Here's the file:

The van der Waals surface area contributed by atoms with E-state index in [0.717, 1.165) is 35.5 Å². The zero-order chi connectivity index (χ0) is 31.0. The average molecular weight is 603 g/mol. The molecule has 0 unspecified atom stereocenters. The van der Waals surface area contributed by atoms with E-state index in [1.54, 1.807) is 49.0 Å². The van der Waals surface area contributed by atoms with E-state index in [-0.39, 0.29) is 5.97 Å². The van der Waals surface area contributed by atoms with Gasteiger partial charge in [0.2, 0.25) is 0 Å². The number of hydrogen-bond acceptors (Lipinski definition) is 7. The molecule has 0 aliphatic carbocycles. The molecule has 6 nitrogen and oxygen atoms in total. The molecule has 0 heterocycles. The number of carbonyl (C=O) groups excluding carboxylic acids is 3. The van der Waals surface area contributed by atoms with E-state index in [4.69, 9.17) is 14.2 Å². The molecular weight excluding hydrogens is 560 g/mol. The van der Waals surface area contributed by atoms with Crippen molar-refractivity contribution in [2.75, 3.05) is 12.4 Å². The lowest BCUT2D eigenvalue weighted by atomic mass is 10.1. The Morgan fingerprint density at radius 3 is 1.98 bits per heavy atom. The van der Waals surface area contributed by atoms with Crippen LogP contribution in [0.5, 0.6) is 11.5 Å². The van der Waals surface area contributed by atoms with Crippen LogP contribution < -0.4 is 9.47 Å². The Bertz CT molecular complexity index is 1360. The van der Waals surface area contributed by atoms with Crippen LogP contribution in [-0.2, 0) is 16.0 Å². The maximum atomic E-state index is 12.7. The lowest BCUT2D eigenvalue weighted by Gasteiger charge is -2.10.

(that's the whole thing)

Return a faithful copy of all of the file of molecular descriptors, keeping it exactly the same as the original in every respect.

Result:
The van der Waals surface area contributed by atoms with E-state index in [0.717, 1.165) is 35.5 Å². The zero-order chi connectivity index (χ0) is 31.0. The average molecular weight is 603 g/mol. The molecule has 0 unspecified atom stereocenters. The van der Waals surface area contributed by atoms with E-state index in [1.54, 1.807) is 49.0 Å². The van der Waals surface area contributed by atoms with E-state index in [-0.39, 0.29) is 5.97 Å². The van der Waals surface area contributed by atoms with Gasteiger partial charge in [0.2, 0.25) is 0 Å². The number of hydrogen-bond acceptors (Lipinski definition) is 7. The molecule has 0 aliphatic carbocycles. The molecule has 6 nitrogen and oxygen atoms in total. The molecule has 0 heterocycles. The number of carbonyl (C=O) groups excluding carboxylic acids is 3. The van der Waals surface area contributed by atoms with E-state index in [4.69, 9.17) is 14.2 Å². The molecular weight excluding hydrogens is 560 g/mol. The van der Waals surface area contributed by atoms with Crippen molar-refractivity contribution in [2.75, 3.05) is 12.4 Å². The lowest BCUT2D eigenvalue weighted by atomic mass is 10.1. The Morgan fingerprint density at radius 3 is 1.98 bits per heavy atom. The van der Waals surface area contributed by atoms with Crippen LogP contribution in [0.5, 0.6) is 11.5 Å². The van der Waals surface area contributed by atoms with Crippen LogP contribution < -0.4 is 9.47 Å². The Bertz CT molecular complexity index is 1360. The van der Waals surface area contributed by atoms with Crippen LogP contribution in [-0.2, 0) is 16.0 Å². The maximum atomic E-state index is 12.7. The lowest BCUT2D eigenvalue weighted by Gasteiger charge is -2.10.